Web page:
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Beyond Retention: Cultivating Spaces of Equity, Justice, and Fairness for Women of Color in U.S. Higher Education


reviewed by Dari Green - April 29, 2017

coverTitle: Beyond Retention: Cultivating Spaces of Equity, Justice, and Fairness for Women of Color in U.S. Higher Education
Author(s): Brenda L. H. Marina & Sabrina N. Ross (Eds.)
Publisher: Information Age Publishing, Charlotte
ISBN: 1681234157, Pages: 348, Year: 2016
Search for book at Amazon.com


There are a number of institutions in American society that provide opportunities for upward mobility while simultaneously perpetuating social inequality. Higher education is one of these institutions. In Beyond Retention: Cultivating Spaces of Equity, Justice, and Fairness for Women of Color in U.S. Higher Education, edited by Brenda L. H. Marina and Sabrina N. Ross, the book’s authors examine the experiences of women of color in predominantly white institutions (PWIs). Many of these women provide narratives that outline their experiences of being simultaneously hyper-visible and invisible on campus. The women included in this volume represent a cross section of women of color at PWIs. Despite differences in occupations, regions, and campuses, these women experience shared commonalities not only through the lens of the intersection of their race and gender, but also in their experienced isolation on PWI campuses.


Using a call and response format, the text is organized around themes related to space, place, and identity to present the stories of these women. This allows readers to understand how these authors have navigated racialized environments. The book is divided into five sections that help better emphasize the overall spaces, places, and identity themes found throughout its pages. It opens with Section One, “Surveying the Landscape.” JeffriAnne Wilder authors the opening chapter and begins the conversation by presenting an open letter written to her university discussing her experiences on campus as a Black female faculty member. Her chapter, “Ripple Effects and Shock Waves: The Impact of a Black Female Faculty Member’s Open Letter to Her Institution,” discusses the lack of diversity on campus. It also engages ways the university and women of color could inform diversity efforts of PWI campuses. In “Courageous Actions: A Response to Ripple Effects and Shock Waves,” Elena Flores responds by outlining resources that could be used to help increase the number of women of color faculty members at PWIs and improve dialogues on diversity like those presented by Wilder.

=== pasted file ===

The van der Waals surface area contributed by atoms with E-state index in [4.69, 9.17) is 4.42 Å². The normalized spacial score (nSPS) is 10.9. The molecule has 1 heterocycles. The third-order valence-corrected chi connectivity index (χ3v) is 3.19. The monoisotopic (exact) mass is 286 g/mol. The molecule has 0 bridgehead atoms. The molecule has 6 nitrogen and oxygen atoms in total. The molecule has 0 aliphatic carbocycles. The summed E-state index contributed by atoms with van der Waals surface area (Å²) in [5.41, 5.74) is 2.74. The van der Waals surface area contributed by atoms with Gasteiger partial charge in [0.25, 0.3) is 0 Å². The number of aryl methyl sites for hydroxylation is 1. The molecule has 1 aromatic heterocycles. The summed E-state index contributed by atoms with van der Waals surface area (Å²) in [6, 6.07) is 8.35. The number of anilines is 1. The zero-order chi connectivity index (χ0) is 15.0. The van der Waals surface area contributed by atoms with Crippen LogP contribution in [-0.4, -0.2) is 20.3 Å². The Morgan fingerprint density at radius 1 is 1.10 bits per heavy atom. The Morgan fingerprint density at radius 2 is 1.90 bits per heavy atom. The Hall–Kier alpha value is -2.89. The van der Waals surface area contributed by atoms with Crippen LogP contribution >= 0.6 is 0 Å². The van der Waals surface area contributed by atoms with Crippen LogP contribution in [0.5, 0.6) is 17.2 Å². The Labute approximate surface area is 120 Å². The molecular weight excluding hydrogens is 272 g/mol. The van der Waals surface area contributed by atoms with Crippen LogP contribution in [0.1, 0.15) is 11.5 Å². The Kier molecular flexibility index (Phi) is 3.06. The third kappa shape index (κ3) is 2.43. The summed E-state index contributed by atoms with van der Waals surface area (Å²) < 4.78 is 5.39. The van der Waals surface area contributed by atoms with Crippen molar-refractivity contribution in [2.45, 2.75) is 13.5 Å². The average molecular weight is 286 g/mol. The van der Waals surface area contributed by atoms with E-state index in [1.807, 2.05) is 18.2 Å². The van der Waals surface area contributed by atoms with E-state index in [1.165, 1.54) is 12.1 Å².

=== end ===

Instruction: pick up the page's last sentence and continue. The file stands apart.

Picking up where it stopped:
Chapter Two, “Walking the Tightrope of Academe with No Net,” by Michelle D. Smith discusses the toll that the lack of diversity and inclusion takes on women of color in PWIs as they seek tenure and promotion. She provides tools to aid these women along their journey, namely tenacity, courage, balance, and persistent focus. Patricia A. Mitchell responds to this call in “Lengthening Your Stride: Finding the Right Balance on the Tightrope” by providing her personal testimony of navigating the academic system. She provides ten mistakes of mismanagement that she made along her journey, which she encourages other women to avoid.


In the next section, “Locating Safe Spaces,” the authors explore how women of color experience marginalization in graduate school. Chapter Three, “I’d Rather be Harriet: A Counterstory of Two Sister Scholars,” by Nadrea R. Njoku and Juhanna N. Rogers highlights the conflicting roles that many women have as spouses, mothers, and students during their graduate school experience. Donyell Roseboro responds to the writing of Njoku and Rogers by trivializing perceived boundaries and proposing more fluid approaches to these areas of life. Roseboro proposes that women of color as graduate students and faculty members may combat these boundaries by engaging in naming themselves and actively participating in creating places to commune with women in similar circumstances.


In the following entry, “Preparing to Lead,” the authors also focus on their experiences as Black female graduate students. However, this chapter centers on the difference that mentorship can make in their lives. Focusing on the role that graduate school plays in the educational pipeline for women of color, it explains the importance of mentorship in retaining women of color in academia. Tara T. Green responds to this call in “I Wish I Knew Then, What I Know Now: How to Build a Communal Pipeline.” Her response emphasizes the importance of building networks and communal pipelines that people of color need to be successful in academia.


Section Three, titled “Blurring Boundaries and Troubling Intersections,” critically assesses the strict limits that are often used to understand race, class, gender, and other areas of life that are often thought of in absolute terms. This section calls into question a number of taken for granted understandings of culture and identity. Yvania Garcia-Pusateri writes Chapter Five, which is titled “Soy Latina, Donde Estas Mi Gente?” She moves between the Spanish and the English language in a reflexive manner to highlight the blurring of certain boundaries that we consider in life and in academia. Ramona Ortega-Listen responds to Garcia-Pusateri in “Mentoring and Encouraging Professional Development for Latinas and Other Women of Color.” Ortega-Listen emphasizes how a knowledge of self can help these types of women overcome rigid structures of identity and specifically notes Latina scholars.